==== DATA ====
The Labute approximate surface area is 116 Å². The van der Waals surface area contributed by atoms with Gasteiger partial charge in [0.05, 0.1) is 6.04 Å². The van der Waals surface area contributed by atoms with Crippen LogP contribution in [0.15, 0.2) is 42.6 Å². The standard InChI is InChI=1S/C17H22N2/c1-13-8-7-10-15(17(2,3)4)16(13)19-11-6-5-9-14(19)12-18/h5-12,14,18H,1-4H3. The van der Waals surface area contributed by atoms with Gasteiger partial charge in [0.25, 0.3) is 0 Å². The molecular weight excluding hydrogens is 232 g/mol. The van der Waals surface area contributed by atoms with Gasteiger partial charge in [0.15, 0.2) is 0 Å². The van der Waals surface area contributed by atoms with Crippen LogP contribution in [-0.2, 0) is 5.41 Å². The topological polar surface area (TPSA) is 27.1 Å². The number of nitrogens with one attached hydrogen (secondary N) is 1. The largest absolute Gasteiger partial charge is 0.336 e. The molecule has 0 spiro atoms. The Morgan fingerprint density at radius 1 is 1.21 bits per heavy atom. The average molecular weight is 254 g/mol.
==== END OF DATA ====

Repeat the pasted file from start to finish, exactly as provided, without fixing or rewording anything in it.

The Labute approximate surface area is 116 Å². The van der Waals surface area contributed by atoms with Gasteiger partial charge in [0.05, 0.1) is 6.04 Å². The van der Waals surface area contributed by atoms with Crippen LogP contribution in [0.15, 0.2) is 42.6 Å². The standard InChI is InChI=1S/C17H22N2/c1-13-8-7-10-15(17(2,3)4)16(13)19-11-6-5-9-14(19)12-18/h5-12,14,18H,1-4H3. The van der Waals surface area contributed by atoms with Gasteiger partial charge in [0.25, 0.3) is 0 Å². The molecular weight excluding hydrogens is 232 g/mol. The van der Waals surface area contributed by atoms with Gasteiger partial charge in [0.15, 0.2) is 0 Å². The van der Waals surface area contributed by atoms with Crippen LogP contribution in [-0.2, 0) is 5.41 Å². The topological polar surface area (TPSA) is 27.1 Å². The number of nitrogens with one attached hydrogen (secondary N) is 1. The largest absolute Gasteiger partial charge is 0.336 e. The molecule has 0 spiro atoms. The Morgan fingerprint density at radius 1 is 1.21 bits per heavy atom. The average molecular weight is 254 g/mol.